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Shark Info 2 / 00   (06-01-2000)

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  Intro:

Mexico: Poachers slaughter thousands of sharks in underwater park

Shark Info

  Main article:

Mexico: Drift net poachers slaughter thousands of sharks in unique underwater park

Shark Info

  Article 1:

The Marine Stewardship Council

Dr. A. J. Godknecht

  Article 2:

Investigating surfboard accidents

Dr. E. K. Ritter

  Article 3:

New Shark Info Web Server

Shark Info

  Fact Sheet:

Scalloped Hammerhead Shark

Dr. E. K. Ritter


Investigating surfboard accidents

By Dr. E. K. Ritter

During my work in South Africa last February, I was asked to help in the investigation of a surfboard accident with a great white shark (Carcharodon carcharias). An analysis showed that the shark had attacked and grabbed the surfer from behind and then returned at least twice. Unfortunately in this case the surfer died. Based on available details of the incident, I concluded that the surfer could not have been bitten by accident but that other factors must have played a role. Part of my work as advisor for the "Global Shark Attack File (GSAF)" of the Shark Research Institute in Princeton, New Jersey, USA (also see the report in Shark Info 1/99), includes investigating and testing possible causes for such accidents in addition to examining and analyzing the sequence of events in such cases. When I returned to South Africa in May to work on another project I also used the opportunity to test some initial theories on the cause of this latest fatal event, the type of accident which is usually explained by saying that the shark mistook the surfboard for a seal.

Important Considerations

Our tests were intended to consciously provoke attacks by white sharks to enable an analysis of the factors which triggered the above incident. Past accident statistics show that white sharks usually bite surfers who sit or rest quietly on their board, i.e. who do not actively move away. If one accepts the hypothesis that sharks mistake surfers for seals, then sharks will find a dummy resting motionless in the water interesting and sooner or later will grab or attack it. In order to increase the sharks' curiosity we selected a dummy resembling a seal rather than a surfboard, considering that seals are the white shark's preferred prey. The dummy was black (not colored as most surfboards are) and was made of multilayered rubber.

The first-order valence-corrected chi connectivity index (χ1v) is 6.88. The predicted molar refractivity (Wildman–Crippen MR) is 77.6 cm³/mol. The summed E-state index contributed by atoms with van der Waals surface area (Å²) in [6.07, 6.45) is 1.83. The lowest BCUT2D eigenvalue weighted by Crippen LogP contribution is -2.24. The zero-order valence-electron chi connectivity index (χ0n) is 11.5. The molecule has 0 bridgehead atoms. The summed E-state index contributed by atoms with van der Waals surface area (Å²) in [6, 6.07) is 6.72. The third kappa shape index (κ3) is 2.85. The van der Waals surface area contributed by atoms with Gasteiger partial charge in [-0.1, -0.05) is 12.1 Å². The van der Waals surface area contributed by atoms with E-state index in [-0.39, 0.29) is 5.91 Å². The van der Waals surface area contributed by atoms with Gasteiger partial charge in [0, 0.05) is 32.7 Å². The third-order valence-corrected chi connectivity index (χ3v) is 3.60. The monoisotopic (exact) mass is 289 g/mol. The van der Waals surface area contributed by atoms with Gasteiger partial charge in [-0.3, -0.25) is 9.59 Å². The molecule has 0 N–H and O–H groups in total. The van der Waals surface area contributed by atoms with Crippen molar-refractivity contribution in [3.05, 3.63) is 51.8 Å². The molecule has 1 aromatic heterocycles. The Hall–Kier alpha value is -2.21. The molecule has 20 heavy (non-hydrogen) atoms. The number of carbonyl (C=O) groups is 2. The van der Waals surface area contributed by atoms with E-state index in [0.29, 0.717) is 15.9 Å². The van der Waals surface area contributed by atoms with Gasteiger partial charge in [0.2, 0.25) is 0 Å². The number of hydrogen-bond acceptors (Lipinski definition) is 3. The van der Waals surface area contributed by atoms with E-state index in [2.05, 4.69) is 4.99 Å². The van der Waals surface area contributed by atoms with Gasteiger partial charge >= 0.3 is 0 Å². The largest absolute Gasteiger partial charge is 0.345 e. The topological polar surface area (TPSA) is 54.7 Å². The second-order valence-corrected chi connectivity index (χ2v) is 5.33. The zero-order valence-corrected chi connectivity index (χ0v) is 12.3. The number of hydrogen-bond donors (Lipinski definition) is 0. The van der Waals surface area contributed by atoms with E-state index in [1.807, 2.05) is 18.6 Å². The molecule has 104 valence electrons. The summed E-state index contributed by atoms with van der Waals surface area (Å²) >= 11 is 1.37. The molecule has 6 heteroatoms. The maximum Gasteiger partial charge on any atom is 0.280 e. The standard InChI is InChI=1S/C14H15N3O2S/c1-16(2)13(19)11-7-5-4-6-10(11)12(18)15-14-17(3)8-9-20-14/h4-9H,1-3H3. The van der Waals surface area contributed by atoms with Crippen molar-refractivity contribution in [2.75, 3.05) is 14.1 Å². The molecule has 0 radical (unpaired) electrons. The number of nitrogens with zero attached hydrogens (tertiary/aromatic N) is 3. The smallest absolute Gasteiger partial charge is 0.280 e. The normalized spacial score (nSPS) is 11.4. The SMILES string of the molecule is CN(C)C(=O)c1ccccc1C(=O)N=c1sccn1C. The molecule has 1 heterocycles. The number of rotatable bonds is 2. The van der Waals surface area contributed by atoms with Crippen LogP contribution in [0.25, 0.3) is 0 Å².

As an alternative to the immobile dummy, a second experiment was made in which we pulled the dummy at a constant speed of 5 knots (9.26 km) per hour at a distance of 15 m behind the boat.

Dummy

A great white shark cautiously approaches the motionless dummy.

© Shark Info

Initial Results

Motionless Dummy

During two weeks of continuous experimentation we managed to attract up to 10 white sharks per day to the motionless dummy in the water. However, only in rare cases did they bite the dummy, and then only very reluctantly and never with the force and speed observed when they pursued seals. The sharks always approached the dummy from behind - swimming directly on the surface - or vertically from below. At no time did the sharks accelerate their speed as they normally do with real prey. At high speeds, sharks can even jump completely out of the water.

It thus appears that sharks do not mistake this dummy for a seal, otherwise they would have directly attacked it. Only the silhouette appears to have aroused their curiosity because it resembled the familiar search image of a seal, an image which predators have to help them concentrate on a target and react very quickly.

Dummy 2

Only in one instance was the dummy bitten in two.

© Shark Info

Moving Dummy